Milosevic's crimes and the existence of RS
by Ivan Lovrenovic
The way in which the ‘Bosnian indictment’ formulated by the Hague Tribunal against Slobodan Milosevic has been received in Sarajevo and the Federation points to a rather unusual state of mind, which can be described only as a form of collective lethargy. For anybody who has read the text, anybody in Sarajevo or elsewhere who has experienced and remembered the time to which the indictment refers, can hardly fail to have a strong reaction. Yet no such reaction has been detected here so far. Here and there a newspaper comment, an analysis in Slobodna Bosna, the whole indictment printed as a supplement in the last-but-one issue of Dani - and that’s about it.
It was different in Banja Luka and Republika Srpska. The top people over there obviously understood very well what an unpleasant and dangerous effect this indictment could have on Republika Srpska, as a product of genocide; hence, on the structure of its authority. Entity prime minister Mladen Ivanic’s legal advisor, Srdjan Djordjevic, was the first to speak about it. He delivered a warning to the media in a juridically rational form: that Milosevic’s indictment for genocide, crimes against humanity etc., in B-H makes serious difficulties for RS and its political status.
The list of Milosevic’s Bosnian sins and crimes compiled by Carla del Ponte’s team is the most comprehensive and deadly prosecution document from The Hague to date. These are its main counts in the original: Genocide or complicity in genocide; persecutions; extermination, murder and wilful killing; unlawful confinement, imprisonment, torture, wilfully causing great suffering, other inhumane acts; deportation and inhumane acts ( forcible transfers); wanton destruction, plunder of public or private property; cruel treatment, attacks on civilians. It is as if I am reading some hellishly accurate and exhaustive scenarist’s inventory of the evils ‘unleashed on the land’. In the indictment, Milosevic plays the role of both leader and participant in an activity described as a ‘joint criminal enterprise’, and all the main protagonists, from Karadzic to Krajisnik, from Arkan to Seselj, are listed there by name. The genesis of the Serbian para-military and para-state structures in Bosnia-Herzegovina is precisely described, as is Milosevic’s role in it all, including his role in transferring JNA forces to B-H and then transforming them into the ‘Serb Army’. There follows a topography of genocide and crime in countless parts of B-H, likewise described in detail. Nor is the infamous 25 March 1991 meeting between Tudjman and Milosevic at Karadjordjevo left out, where they discussed the partition of B-H.
In the six appendixes of the indictment, individual crimes are listed, located and documented: twenty-five murders ‘not related to detention facilities’; twenty murders ‘related to detention facilities’; thirty-one ‘detention facilities’; forty-five examples of ‘forcible transfer’ (with the total number of expelled: 268,050); forty-seven victims of ‘Sarajevo sniper incidents’; and twenty-six individual or mass casualties of ‘Sarajevo shelling incidents’. The 5 February 1994 mortar-shell massacre in the Markale market is also listed, which the propagandists of Karadzic and Milosevic strove so hard to present as a morbid act by the defenders themselves.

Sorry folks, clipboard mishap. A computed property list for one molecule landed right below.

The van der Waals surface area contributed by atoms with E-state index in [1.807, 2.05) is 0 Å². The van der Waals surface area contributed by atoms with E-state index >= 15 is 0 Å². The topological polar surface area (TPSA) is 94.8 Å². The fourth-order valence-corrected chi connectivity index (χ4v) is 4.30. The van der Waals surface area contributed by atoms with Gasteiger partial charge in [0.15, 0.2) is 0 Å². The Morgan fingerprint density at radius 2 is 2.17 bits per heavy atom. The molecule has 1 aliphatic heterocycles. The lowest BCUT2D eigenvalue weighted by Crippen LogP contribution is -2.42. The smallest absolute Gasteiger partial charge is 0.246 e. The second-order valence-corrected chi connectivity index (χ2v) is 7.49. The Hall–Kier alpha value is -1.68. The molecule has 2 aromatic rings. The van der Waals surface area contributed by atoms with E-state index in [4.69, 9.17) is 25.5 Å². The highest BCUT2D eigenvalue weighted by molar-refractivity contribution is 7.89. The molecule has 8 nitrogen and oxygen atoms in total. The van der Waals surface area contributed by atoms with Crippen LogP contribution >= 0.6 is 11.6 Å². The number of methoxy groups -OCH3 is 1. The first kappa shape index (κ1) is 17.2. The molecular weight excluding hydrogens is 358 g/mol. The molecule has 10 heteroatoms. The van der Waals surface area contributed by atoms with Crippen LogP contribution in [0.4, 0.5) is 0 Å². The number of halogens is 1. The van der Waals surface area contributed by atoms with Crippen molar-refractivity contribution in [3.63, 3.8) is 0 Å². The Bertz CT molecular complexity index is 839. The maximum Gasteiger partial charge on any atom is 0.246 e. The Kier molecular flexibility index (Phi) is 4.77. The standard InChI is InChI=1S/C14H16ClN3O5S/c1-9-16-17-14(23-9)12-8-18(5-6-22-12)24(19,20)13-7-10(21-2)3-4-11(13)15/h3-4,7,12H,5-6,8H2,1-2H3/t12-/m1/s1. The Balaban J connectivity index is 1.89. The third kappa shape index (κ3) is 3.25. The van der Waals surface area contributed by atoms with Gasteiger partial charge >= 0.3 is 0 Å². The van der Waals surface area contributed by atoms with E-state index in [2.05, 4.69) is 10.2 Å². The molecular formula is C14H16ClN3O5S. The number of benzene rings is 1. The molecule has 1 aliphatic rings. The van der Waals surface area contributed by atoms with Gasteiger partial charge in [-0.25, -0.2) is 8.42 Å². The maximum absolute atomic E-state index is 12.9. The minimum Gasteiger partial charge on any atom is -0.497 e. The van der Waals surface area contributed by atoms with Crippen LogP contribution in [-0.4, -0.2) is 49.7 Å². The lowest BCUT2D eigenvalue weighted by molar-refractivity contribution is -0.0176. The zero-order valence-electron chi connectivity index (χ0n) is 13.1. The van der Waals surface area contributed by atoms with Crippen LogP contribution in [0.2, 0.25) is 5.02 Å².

The road to ultimate justice for Slobodan Milosevic is long and uncertain. Yet, after such an indictment, any outcome of the trial other than his being simply set free (which is hard to imagine as a realistic possibility) ought to result in some kind of redefinition of Bosnia-Herzegovina’s grotesque politico-territorial disposition, as being a direct product of the ‘joint crime enterprise’. Otherwise the entire trial, and even the whole conception of the Hague Tribunal, would turn out to be ironically pointless.
The Bosnian indictment against Slobodan Milosevic contains one rather curious detail. Under the heading ‘General legal allegations. Additional facts’, item 78 reads: ‘On 12 May 1992, at the 16th Assembly of the Serbian People in Bosnia and Herzegovina, Radovan Karadzic announced the six strategic objectives of the Serbian people in B-H. These objectives included the eradication of the Drina River as a border between the Serbian states. During the same session, General Ratko Mladic told the Assembly that it would not be possible to separate Serbs from non-Serbs and have the non-Serbs simply leave the territory. He warned that attempting this process would amount to genocide.’ With his talk about ‘separating Serbs from non-Serbs’ and the inconvenient circumstance that non-Serbs would not leave willingly, Ratko Mladic thus very well knew how things would be in practice; and his statement bears indisputable witness to the fact that he even knew how they would be described according to the laws of war. It is not hard to imagine the look of icy contempt on his face, as he confronted the ‘uninformed civilians’ in the Pale assembly with the consequences of the bloody business upon which they had embarked; he was obviously ready, but did not wish to shoulder them alone. There is something of Shakespearean madness and irony in this image and in this fact. Three years later, Srebrenica in July 1995 is merely the final, orgiastic act of that ‘madness of the blood’: ‘separating Serbs from non-Serbs’.
Translated from Feral Tribune (Split), 15 December 2002